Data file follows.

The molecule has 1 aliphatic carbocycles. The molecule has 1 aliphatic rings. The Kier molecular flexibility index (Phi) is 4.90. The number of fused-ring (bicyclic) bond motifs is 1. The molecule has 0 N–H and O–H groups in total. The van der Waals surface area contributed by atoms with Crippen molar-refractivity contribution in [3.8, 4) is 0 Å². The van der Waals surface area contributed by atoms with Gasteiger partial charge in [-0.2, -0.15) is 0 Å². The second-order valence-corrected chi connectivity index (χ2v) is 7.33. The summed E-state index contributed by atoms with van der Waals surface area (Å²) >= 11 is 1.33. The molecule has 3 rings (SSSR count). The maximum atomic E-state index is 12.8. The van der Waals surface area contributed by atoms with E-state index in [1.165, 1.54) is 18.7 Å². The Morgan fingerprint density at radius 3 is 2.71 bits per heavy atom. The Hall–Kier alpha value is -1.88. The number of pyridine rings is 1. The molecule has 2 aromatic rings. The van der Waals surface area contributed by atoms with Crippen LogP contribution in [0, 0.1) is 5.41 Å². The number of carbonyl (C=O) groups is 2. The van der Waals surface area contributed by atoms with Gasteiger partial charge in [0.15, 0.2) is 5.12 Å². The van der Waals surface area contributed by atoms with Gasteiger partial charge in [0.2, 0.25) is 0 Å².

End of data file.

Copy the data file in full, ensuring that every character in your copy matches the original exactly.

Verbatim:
The molecule has 1 aliphatic carbocycles. The molecule has 1 aliphatic rings. The Kier molecular flexibility index (Phi) is 4.90. The number of fused-ring (bicyclic) bond motifs is 1. The molecule has 0 N–H and O–H groups in total. The van der Waals surface area contributed by atoms with Crippen molar-refractivity contribution in [3.8, 4) is 0 Å². The van der Waals surface area contributed by atoms with Gasteiger partial charge in [-0.2, -0.15) is 0 Å². The second-order valence-corrected chi connectivity index (χ2v) is 7.33. The summed E-state index contributed by atoms with van der Waals surface area (Å²) >= 11 is 1.33. The molecule has 3 rings (SSSR count). The maximum atomic E-state index is 12.8. The van der Waals surface area contributed by atoms with E-state index in [1.165, 1.54) is 18.7 Å². The Morgan fingerprint density at radius 3 is 2.71 bits per heavy atom. The Hall–Kier alpha value is -1.88. The number of pyridine rings is 1. The molecule has 2 aromatic rings. The van der Waals surface area contributed by atoms with Crippen LogP contribution in [0, 0.1) is 5.41 Å². The number of carbonyl (C=O) groups is 2. The van der Waals surface area contributed by atoms with Gasteiger partial charge in [0.15, 0.2) is 5.12 Å². The van der Waals surface area contributed by atoms with Gasteiger partial charge in [0.2, 0.25) is 0 Å².